The reefer container is currently very popular in logistics, and that’s why more and more of them come into circulation. That comes with problems, but each problem has a solution. The man for those solutions is Bob Castelein, PhD candidate at the Erasmus University Rotterdam and involved with the EURECA project (Effective Use of Reefer Containers Through the Port of Rotterdam). During the ‘The Future of Agri-Logistics’ event of the Rotterdam Food Cluster, he talked about his research.
Bob Castelein, PhD candidate at the Erasmus University Rotterdam
In the past, reefer containers were mostly used to transport fruit and vegetables. Nowadays, the containers are also used for trainers, medicine and even live lobsters. As a result, the market for reefer containers is gradually growing, and their share on the market compared to conventional containers is growing along with that. Additionally, more and more shipments have to transported in this manner as well.
So far there aren’t a lot of problems yet. However, there are a number of challenges on the market. After all, reefer containers require maintenance. They can break, resulting in lost shipments. Reefers also have an ecological footprint. That sometimes even causes problems in ports, when too many of these containers all have to be plugged in at the same time.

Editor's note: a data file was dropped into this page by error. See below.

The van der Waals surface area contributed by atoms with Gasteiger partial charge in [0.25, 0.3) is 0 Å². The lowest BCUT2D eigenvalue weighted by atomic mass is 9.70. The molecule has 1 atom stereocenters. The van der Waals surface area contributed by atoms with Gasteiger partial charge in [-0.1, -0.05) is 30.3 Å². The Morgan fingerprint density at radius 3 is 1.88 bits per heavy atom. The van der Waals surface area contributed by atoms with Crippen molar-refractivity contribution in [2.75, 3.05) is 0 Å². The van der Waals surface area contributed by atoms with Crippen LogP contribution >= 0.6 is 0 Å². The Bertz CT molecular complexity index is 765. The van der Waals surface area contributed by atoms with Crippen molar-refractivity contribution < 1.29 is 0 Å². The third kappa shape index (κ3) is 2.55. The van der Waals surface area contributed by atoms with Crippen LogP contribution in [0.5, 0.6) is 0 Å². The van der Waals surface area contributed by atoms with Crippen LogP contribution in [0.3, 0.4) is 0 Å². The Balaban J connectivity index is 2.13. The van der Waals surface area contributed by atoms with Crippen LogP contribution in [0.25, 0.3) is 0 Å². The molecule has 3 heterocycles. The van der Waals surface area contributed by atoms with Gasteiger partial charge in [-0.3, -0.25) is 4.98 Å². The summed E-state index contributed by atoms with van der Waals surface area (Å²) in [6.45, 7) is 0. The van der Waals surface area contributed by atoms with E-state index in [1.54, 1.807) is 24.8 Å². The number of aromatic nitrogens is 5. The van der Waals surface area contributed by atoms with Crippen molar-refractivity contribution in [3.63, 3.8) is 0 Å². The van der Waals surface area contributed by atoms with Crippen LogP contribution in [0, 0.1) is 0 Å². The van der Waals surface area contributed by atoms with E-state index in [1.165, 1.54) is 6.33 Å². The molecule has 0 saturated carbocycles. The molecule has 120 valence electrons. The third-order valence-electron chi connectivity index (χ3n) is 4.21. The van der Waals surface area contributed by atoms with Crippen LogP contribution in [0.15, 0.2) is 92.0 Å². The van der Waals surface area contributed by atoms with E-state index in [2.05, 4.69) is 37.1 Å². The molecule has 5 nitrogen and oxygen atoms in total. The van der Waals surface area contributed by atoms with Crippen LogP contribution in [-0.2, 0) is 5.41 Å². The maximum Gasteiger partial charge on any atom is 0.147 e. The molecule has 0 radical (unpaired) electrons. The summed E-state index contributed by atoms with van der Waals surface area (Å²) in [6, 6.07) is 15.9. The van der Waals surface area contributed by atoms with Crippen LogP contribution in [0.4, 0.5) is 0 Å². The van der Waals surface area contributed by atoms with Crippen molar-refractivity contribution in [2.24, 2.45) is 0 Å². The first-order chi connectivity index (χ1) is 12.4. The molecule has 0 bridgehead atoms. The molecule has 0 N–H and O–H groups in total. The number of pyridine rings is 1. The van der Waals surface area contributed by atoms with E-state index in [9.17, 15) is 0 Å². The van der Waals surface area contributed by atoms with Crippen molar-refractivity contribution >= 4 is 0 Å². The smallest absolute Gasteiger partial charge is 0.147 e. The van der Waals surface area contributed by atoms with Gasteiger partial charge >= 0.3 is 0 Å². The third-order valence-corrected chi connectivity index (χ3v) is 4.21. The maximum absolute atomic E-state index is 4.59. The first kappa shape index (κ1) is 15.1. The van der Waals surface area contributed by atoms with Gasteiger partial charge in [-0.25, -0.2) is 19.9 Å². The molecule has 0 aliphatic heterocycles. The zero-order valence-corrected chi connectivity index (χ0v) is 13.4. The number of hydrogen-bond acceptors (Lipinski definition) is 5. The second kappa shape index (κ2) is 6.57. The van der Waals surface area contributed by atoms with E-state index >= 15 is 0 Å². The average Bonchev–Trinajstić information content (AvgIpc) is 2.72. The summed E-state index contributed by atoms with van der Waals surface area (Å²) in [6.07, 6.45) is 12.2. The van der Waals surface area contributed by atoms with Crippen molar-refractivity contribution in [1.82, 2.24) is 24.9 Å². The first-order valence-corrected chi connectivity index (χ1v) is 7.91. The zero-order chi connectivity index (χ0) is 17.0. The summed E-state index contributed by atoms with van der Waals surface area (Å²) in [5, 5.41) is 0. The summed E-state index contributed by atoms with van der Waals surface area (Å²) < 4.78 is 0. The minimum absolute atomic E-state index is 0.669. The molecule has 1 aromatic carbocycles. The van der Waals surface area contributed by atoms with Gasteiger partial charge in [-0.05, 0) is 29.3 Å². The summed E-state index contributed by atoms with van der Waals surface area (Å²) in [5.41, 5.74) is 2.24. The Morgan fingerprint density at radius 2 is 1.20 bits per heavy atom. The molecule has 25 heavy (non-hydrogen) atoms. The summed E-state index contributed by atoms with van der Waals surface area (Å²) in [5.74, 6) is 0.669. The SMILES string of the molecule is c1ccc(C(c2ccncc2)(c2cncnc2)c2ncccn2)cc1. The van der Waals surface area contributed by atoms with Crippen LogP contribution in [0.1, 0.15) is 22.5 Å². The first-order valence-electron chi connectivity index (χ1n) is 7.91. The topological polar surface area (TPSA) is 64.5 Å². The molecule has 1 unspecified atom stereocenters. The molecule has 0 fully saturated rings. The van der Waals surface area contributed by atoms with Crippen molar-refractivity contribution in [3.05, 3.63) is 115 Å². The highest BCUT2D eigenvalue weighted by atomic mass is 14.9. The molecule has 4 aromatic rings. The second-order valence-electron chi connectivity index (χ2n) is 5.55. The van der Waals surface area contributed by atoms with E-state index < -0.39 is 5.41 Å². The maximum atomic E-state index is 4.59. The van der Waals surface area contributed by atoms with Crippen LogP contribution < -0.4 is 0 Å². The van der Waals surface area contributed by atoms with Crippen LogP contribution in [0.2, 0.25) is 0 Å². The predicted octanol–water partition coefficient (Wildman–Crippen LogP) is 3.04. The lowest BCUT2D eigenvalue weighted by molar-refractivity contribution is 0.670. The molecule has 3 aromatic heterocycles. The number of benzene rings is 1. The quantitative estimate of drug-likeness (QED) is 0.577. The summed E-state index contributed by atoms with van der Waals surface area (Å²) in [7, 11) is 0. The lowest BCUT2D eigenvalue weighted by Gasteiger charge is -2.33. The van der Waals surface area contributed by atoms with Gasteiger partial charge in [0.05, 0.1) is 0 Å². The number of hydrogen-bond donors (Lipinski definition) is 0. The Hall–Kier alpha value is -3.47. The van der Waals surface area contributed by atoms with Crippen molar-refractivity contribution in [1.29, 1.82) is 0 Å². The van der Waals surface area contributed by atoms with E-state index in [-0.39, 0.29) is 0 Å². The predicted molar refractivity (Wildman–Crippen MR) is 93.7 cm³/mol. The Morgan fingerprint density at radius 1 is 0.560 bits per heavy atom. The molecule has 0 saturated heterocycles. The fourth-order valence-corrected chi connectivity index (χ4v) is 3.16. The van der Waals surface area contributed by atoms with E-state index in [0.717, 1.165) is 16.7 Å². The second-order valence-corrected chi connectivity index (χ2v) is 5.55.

In Bob’s research for the EURECA project, he listed three conclusions for the reefer container market. Firstly, Bob looked at the parties in this supply chain. What are their interests and their visions for the future, and do they have the right capacities to realise these?
The second conclusion is that it’s necessary that port companies can facilitate the reefers in their ports. This can be achieved with so-called cold clusters. These clusters are meant to house all cooled cargo, and they also take care of all Customs procedures and inspections. This results in the gaining of time for the parties involved.
These clusters should also have all necessary facilities to provide the conditioned containers with energy. This can be achieved with renewable energy. The clusters can also absorb a surplus of energy from other sources.
A third conclusion is regarding the development of smart containers. These containers should be capable of announcing when maintenance is required. This also allows for data to be gathered to keep track of the shipment’s status.
Bob’s conclusions can contribute to a faster transport of cooled products in reefers. Besides, it should tackle the technical problems, and it can provide in the better provision of information regarding the actual status of a cooled shipment.
For more information:
Erasmus Universiteit Rotterdam
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